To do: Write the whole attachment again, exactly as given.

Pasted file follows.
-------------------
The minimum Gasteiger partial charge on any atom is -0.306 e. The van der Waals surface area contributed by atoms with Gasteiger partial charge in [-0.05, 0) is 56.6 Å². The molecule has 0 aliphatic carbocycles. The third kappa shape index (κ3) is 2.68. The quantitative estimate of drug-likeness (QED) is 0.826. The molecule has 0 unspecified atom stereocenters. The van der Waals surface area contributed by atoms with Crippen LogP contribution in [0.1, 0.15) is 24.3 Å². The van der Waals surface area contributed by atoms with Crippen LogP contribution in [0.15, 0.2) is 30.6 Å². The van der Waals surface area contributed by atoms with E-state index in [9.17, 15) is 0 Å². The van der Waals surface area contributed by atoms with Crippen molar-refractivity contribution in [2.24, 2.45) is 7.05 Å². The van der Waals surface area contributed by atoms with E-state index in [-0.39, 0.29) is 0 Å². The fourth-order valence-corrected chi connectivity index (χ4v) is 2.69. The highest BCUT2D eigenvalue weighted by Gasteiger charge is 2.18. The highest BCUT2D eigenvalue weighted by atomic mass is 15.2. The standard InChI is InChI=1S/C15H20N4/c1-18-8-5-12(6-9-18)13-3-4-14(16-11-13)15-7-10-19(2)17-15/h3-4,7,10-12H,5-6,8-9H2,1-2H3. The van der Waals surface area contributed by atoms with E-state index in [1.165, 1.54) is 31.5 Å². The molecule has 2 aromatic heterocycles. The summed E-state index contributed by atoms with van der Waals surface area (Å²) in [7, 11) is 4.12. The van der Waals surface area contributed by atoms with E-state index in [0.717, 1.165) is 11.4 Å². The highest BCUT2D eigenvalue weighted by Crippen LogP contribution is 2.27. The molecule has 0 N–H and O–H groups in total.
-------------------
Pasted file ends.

The minimum Gasteiger partial charge on any atom is -0.306 e. The van der Waals surface area contributed by atoms with Gasteiger partial charge in [-0.05, 0) is 56.6 Å². The molecule has 0 aliphatic carbocycles. The third kappa shape index (κ3) is 2.68. The quantitative estimate of drug-likeness (QED) is 0.826. The molecule has 0 unspecified atom stereocenters. The van der Waals surface area contributed by atoms with Crippen LogP contribution in [0.1, 0.15) is 24.3 Å². The van der Waals surface area contributed by atoms with Crippen LogP contribution in [0.15, 0.2) is 30.6 Å². The van der Waals surface area contributed by atoms with E-state index in [9.17, 15) is 0 Å². The van der Waals surface area contributed by atoms with Crippen molar-refractivity contribution in [2.24, 2.45) is 7.05 Å². The van der Waals surface area contributed by atoms with E-state index in [-0.39, 0.29) is 0 Å². The fourth-order valence-corrected chi connectivity index (χ4v) is 2.69. The highest BCUT2D eigenvalue weighted by Gasteiger charge is 2.18. The highest BCUT2D eigenvalue weighted by atomic mass is 15.2. The standard InChI is InChI=1S/C15H20N4/c1-18-8-5-12(6-9-18)13-3-4-14(16-11-13)15-7-10-19(2)17-15/h3-4,7,10-12H,5-6,8-9H2,1-2H3. The van der Waals surface area contributed by atoms with E-state index in [1.165, 1.54) is 31.5 Å². The molecule has 2 aromatic heterocycles. The summed E-state index contributed by atoms with van der Waals surface area (Å²) in [7, 11) is 4.12. The van der Waals surface area contributed by atoms with E-state index in [0.717, 1.165) is 11.4 Å². The highest BCUT2D eigenvalue weighted by Crippen LogP contribution is 2.27. The molecule has 0 N–H and O–H groups in total.